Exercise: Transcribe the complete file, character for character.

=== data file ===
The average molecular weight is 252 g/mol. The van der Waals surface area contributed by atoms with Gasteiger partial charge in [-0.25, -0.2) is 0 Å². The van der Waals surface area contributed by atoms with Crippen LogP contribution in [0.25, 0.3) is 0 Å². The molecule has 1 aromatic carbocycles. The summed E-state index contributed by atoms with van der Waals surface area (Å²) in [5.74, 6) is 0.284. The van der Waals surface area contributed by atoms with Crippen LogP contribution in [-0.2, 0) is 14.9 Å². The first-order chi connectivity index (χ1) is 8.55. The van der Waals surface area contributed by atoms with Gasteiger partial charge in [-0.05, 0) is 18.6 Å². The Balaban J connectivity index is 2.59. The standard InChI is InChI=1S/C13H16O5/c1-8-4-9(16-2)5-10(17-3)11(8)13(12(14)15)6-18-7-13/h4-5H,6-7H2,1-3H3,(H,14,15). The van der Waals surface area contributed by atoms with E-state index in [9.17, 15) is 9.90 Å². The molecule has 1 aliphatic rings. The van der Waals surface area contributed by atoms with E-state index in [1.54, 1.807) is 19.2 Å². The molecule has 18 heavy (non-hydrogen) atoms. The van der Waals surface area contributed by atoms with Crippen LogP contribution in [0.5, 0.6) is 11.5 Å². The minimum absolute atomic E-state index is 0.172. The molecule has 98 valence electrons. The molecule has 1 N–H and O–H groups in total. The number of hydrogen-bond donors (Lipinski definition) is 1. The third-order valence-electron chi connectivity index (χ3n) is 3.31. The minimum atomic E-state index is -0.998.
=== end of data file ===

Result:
The average molecular weight is 252 g/mol. The van der Waals surface area contributed by atoms with Gasteiger partial charge in [-0.25, -0.2) is 0 Å². The van der Waals surface area contributed by atoms with Crippen LogP contribution in [0.25, 0.3) is 0 Å². The molecule has 1 aromatic carbocycles. The summed E-state index contributed by atoms with van der Waals surface area (Å²) in [5.74, 6) is 0.284. The van der Waals surface area contributed by atoms with Crippen LogP contribution in [-0.2, 0) is 14.9 Å². The first-order chi connectivity index (χ1) is 8.55. The van der Waals surface area contributed by atoms with Gasteiger partial charge in [-0.05, 0) is 18.6 Å². The Balaban J connectivity index is 2.59. The standard InChI is InChI=1S/C13H16O5/c1-8-4-9(16-2)5-10(17-3)11(8)13(12(14)15)6-18-7-13/h4-5H,6-7H2,1-3H3,(H,14,15). The van der Waals surface area contributed by atoms with E-state index in [9.17, 15) is 9.90 Å². The molecule has 1 aliphatic rings. The van der Waals surface area contributed by atoms with E-state index in [1.54, 1.807) is 19.2 Å². The molecule has 18 heavy (non-hydrogen) atoms. The van der Waals surface area contributed by atoms with Crippen LogP contribution in [0.5, 0.6) is 11.5 Å². The minimum absolute atomic E-state index is 0.172. The molecule has 98 valence electrons. The molecule has 1 N–H and O–H groups in total. The number of hydrogen-bond donors (Lipinski definition) is 1. The third-order valence-electron chi connectivity index (χ3n) is 3.31. The minimum atomic E-state index is -0.998.